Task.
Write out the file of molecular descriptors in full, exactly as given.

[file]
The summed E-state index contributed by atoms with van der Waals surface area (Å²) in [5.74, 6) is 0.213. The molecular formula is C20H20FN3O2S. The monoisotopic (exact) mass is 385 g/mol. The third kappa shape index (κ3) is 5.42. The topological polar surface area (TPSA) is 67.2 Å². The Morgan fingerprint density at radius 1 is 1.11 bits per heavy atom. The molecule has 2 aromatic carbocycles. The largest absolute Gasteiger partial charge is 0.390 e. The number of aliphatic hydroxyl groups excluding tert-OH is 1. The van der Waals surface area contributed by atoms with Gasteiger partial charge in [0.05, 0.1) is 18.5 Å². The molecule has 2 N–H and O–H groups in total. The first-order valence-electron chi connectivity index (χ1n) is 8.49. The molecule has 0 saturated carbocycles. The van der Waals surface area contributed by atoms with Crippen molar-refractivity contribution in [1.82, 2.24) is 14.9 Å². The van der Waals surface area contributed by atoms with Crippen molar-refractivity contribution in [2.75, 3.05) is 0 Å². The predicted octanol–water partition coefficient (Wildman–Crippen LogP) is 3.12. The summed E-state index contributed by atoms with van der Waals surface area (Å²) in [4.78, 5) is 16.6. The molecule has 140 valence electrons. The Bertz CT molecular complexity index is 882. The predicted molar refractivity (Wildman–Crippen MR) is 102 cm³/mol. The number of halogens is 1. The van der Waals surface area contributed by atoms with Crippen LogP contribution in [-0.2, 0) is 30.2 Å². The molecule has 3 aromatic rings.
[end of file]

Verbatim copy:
The summed E-state index contributed by atoms with van der Waals surface area (Å²) in [5.74, 6) is 0.213. The molecular formula is C20H20FN3O2S. The monoisotopic (exact) mass is 385 g/mol. The third kappa shape index (κ3) is 5.42. The topological polar surface area (TPSA) is 67.2 Å². The Morgan fingerprint density at radius 1 is 1.11 bits per heavy atom. The molecule has 2 aromatic carbocycles. The largest absolute Gasteiger partial charge is 0.390 e. The number of aliphatic hydroxyl groups excluding tert-OH is 1. The van der Waals surface area contributed by atoms with Gasteiger partial charge in [0.05, 0.1) is 18.5 Å². The molecule has 2 N–H and O–H groups in total. The first-order valence-electron chi connectivity index (χ1n) is 8.49. The molecule has 0 saturated carbocycles. The van der Waals surface area contributed by atoms with Crippen molar-refractivity contribution in [1.82, 2.24) is 14.9 Å². The van der Waals surface area contributed by atoms with Crippen molar-refractivity contribution in [2.75, 3.05) is 0 Å². The predicted octanol–water partition coefficient (Wildman–Crippen LogP) is 3.12. The summed E-state index contributed by atoms with van der Waals surface area (Å²) in [4.78, 5) is 16.6. The molecule has 140 valence electrons. The Bertz CT molecular complexity index is 882. The predicted molar refractivity (Wildman–Crippen MR) is 102 cm³/mol. The number of halogens is 1. The van der Waals surface area contributed by atoms with Crippen LogP contribution in [-0.2, 0) is 30.2 Å². The molecule has 3 aromatic rings.